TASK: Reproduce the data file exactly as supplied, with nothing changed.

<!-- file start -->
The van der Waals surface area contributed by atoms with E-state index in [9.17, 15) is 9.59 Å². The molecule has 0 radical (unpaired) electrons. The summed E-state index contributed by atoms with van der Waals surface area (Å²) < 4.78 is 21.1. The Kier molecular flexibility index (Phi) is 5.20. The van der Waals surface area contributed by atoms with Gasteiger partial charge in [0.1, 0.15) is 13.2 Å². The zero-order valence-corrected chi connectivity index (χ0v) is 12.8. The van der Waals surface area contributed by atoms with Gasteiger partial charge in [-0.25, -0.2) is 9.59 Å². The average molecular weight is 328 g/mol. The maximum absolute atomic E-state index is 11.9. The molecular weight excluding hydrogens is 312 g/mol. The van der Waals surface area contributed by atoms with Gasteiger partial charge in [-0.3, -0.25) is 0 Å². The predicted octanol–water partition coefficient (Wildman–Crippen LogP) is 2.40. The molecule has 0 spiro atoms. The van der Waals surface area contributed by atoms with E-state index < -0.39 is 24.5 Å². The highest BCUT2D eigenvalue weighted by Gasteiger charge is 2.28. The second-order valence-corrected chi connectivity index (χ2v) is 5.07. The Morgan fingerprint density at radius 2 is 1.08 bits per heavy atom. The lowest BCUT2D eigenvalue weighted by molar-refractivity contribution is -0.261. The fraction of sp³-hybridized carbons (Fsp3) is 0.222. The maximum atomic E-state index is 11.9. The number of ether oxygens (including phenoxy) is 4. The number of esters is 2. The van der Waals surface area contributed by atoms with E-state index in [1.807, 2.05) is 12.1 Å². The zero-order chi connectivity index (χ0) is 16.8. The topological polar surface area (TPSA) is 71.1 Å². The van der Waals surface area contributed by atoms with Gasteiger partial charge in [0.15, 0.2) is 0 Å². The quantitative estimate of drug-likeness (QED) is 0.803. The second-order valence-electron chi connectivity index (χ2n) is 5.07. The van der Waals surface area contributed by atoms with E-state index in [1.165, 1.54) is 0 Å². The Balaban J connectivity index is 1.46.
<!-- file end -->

The van der Waals surface area contributed by atoms with E-state index in [9.17, 15) is 9.59 Å². The molecule has 0 radical (unpaired) electrons. The summed E-state index contributed by atoms with van der Waals surface area (Å²) < 4.78 is 21.1. The Kier molecular flexibility index (Phi) is 5.20. The van der Waals surface area contributed by atoms with Gasteiger partial charge in [0.1, 0.15) is 13.2 Å². The zero-order valence-corrected chi connectivity index (χ0v) is 12.8. The van der Waals surface area contributed by atoms with Gasteiger partial charge in [-0.25, -0.2) is 9.59 Å². The average molecular weight is 328 g/mol. The maximum absolute atomic E-state index is 11.9. The molecular weight excluding hydrogens is 312 g/mol. The van der Waals surface area contributed by atoms with Gasteiger partial charge in [-0.3, -0.25) is 0 Å². The predicted octanol–water partition coefficient (Wildman–Crippen LogP) is 2.40. The molecule has 0 spiro atoms. The van der Waals surface area contributed by atoms with E-state index < -0.39 is 24.5 Å². The highest BCUT2D eigenvalue weighted by Gasteiger charge is 2.28. The second-order valence-corrected chi connectivity index (χ2v) is 5.07. The Morgan fingerprint density at radius 2 is 1.08 bits per heavy atom. The lowest BCUT2D eigenvalue weighted by molar-refractivity contribution is -0.261. The fraction of sp³-hybridized carbons (Fsp3) is 0.222. The maximum atomic E-state index is 11.9. The number of ether oxygens (including phenoxy) is 4. The number of esters is 2. The van der Waals surface area contributed by atoms with E-state index in [1.807, 2.05) is 12.1 Å². The zero-order chi connectivity index (χ0) is 16.8. The topological polar surface area (TPSA) is 71.1 Å². The van der Waals surface area contributed by atoms with Gasteiger partial charge in [0.15, 0.2) is 0 Å². The quantitative estimate of drug-likeness (QED) is 0.803. The second-order valence-electron chi connectivity index (χ2n) is 5.07. The van der Waals surface area contributed by atoms with E-state index in [1.165, 1.54) is 0 Å². The Balaban J connectivity index is 1.46.